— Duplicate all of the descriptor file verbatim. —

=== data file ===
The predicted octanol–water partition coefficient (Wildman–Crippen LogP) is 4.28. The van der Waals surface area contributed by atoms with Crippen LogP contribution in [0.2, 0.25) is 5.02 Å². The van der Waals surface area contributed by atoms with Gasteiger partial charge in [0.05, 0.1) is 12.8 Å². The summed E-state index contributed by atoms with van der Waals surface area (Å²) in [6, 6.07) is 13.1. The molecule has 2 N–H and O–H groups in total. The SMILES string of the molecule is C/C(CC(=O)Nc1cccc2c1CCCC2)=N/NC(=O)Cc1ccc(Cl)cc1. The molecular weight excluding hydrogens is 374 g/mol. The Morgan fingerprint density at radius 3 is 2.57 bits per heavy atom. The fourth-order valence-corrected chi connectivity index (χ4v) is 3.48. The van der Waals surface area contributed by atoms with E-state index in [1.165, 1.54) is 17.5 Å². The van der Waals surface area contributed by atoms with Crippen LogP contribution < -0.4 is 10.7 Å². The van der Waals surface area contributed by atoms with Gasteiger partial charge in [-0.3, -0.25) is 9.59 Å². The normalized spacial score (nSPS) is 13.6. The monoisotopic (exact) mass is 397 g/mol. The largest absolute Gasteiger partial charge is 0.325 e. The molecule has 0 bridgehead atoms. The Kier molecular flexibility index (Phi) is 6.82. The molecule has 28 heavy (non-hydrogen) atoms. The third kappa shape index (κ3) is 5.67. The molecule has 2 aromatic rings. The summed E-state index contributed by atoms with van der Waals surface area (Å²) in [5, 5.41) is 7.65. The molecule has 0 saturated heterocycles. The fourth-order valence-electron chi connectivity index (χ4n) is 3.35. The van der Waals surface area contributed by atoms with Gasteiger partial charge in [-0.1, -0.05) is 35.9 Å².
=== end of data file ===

The predicted octanol–water partition coefficient (Wildman–Crippen LogP) is 4.28. The van der Waals surface area contributed by atoms with Crippen LogP contribution in [0.2, 0.25) is 5.02 Å². The van der Waals surface area contributed by atoms with Gasteiger partial charge in [0.05, 0.1) is 12.8 Å². The summed E-state index contributed by atoms with van der Waals surface area (Å²) in [6, 6.07) is 13.1. The molecule has 2 N–H and O–H groups in total. The SMILES string of the molecule is C/C(CC(=O)Nc1cccc2c1CCCC2)=N/NC(=O)Cc1ccc(Cl)cc1. The molecular weight excluding hydrogens is 374 g/mol. The Morgan fingerprint density at radius 3 is 2.57 bits per heavy atom. The fourth-order valence-corrected chi connectivity index (χ4v) is 3.48. The van der Waals surface area contributed by atoms with E-state index in [1.165, 1.54) is 17.5 Å². The van der Waals surface area contributed by atoms with Crippen LogP contribution < -0.4 is 10.7 Å². The van der Waals surface area contributed by atoms with Gasteiger partial charge in [-0.3, -0.25) is 9.59 Å². The normalized spacial score (nSPS) is 13.6. The monoisotopic (exact) mass is 397 g/mol. The largest absolute Gasteiger partial charge is 0.325 e. The molecule has 0 bridgehead atoms. The Kier molecular flexibility index (Phi) is 6.82. The molecule has 28 heavy (non-hydrogen) atoms. The third kappa shape index (κ3) is 5.67. The molecule has 2 aromatic rings. The summed E-state index contributed by atoms with van der Waals surface area (Å²) in [5, 5.41) is 7.65. The molecule has 0 saturated heterocycles. The fourth-order valence-electron chi connectivity index (χ4n) is 3.35. The van der Waals surface area contributed by atoms with Gasteiger partial charge in [-0.1, -0.05) is 35.9 Å².